Fire and water; those opposing elements have been our constant companions during this trip to Australia.  All the major international news media have been reporting on how serious the bush fire situation is in the south east of the continent.  In East Gippsland, Victoria, tens of thousands of residents and holiday makers have been advised to leave the area.  Four thousand of those who haven’t left were forced to spend last night on the beach, as fires got closer to the town of Mallacoota.  These are just the latest examples of climate change refugees in their own country, something I highlighted in a post about our visit to the USA earlier this year.  Of course, Australia is a continent that is used to bush fires, they are nothing new.  But what is new is the scale of these fires and the extended drought and high temperatures that are making the landscape more flammable than ever.

There’s currently a lot of media discussion in Australia about how landscapes were managed historically by Aboriginal peoples, whose selective and regular burning of the bush reduced fuel loads.  Karin and I have just returned from Port Macquarie where we enjoyed Christmas with an Australian branch of our family.  Several of them have spent a considerable amount of time working with remote Aboriginal communities in the Northern Territory.  We were told a story about an Aboriginal elder who asked one of our relatives to drive him out to an area of bush that had not been burned for over a decade.  It was that elder’s role to burn this land at regular intervals, a family tradition that went back generations.  Having driven for several hours along dirt roads, the elder asked to stop; he hopped out of the vehicle, went up to a patch of dry grass, and casually set fire to it with a small lighter he was carrying.  After pausing a few seconds to make sure that the flame had caught he hopped back into the car and said “Let’s get out of here”.  An hour back down the road the companions stopped and looked back.  The whole landscape was aflame, with a column of black smoke rising, I was told, in a mushroom cloud “like a nuclear explosion”.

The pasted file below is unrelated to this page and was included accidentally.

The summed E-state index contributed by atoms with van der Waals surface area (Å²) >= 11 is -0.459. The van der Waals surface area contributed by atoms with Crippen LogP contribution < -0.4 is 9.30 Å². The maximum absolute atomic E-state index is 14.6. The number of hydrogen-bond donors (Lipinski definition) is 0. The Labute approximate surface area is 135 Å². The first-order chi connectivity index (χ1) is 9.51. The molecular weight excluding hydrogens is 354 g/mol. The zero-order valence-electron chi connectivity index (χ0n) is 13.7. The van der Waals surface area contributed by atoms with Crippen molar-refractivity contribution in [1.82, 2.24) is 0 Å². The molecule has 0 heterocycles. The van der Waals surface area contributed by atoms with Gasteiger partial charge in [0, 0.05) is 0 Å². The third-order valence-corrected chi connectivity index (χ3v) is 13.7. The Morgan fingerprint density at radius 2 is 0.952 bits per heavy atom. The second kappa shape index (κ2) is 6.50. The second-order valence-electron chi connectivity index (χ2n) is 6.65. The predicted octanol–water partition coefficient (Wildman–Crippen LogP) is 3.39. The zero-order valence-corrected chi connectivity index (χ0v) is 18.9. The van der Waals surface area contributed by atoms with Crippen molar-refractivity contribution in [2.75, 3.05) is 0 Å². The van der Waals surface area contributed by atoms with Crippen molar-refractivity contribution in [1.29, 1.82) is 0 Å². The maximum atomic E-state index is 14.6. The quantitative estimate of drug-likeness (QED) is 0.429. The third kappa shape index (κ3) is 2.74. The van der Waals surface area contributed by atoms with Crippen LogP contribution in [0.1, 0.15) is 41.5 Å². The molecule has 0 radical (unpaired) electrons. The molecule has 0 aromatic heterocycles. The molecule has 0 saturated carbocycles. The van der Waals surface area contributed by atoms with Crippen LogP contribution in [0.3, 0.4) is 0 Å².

This sounds extreme, but these areas are isolated and a long way from any human settlements or infrastructure.  Such activities have been part of toolbox of ways in which Aboriginal peoples have managed these landscapes for thousands of years.  By burning areas on a regular cycle the negative effects of large, out-of-control fires are reduced, and opportunities for seedling establishment and fresh foliage for animals to browse are created.  There’s more information about these practices here and here.

In the more heavily populated parts of Australia, and in the adjacent national parks, fires have long been suppressed, such that when they do occur they are much more violent conflagrations, over a greater area, than would normally be the case.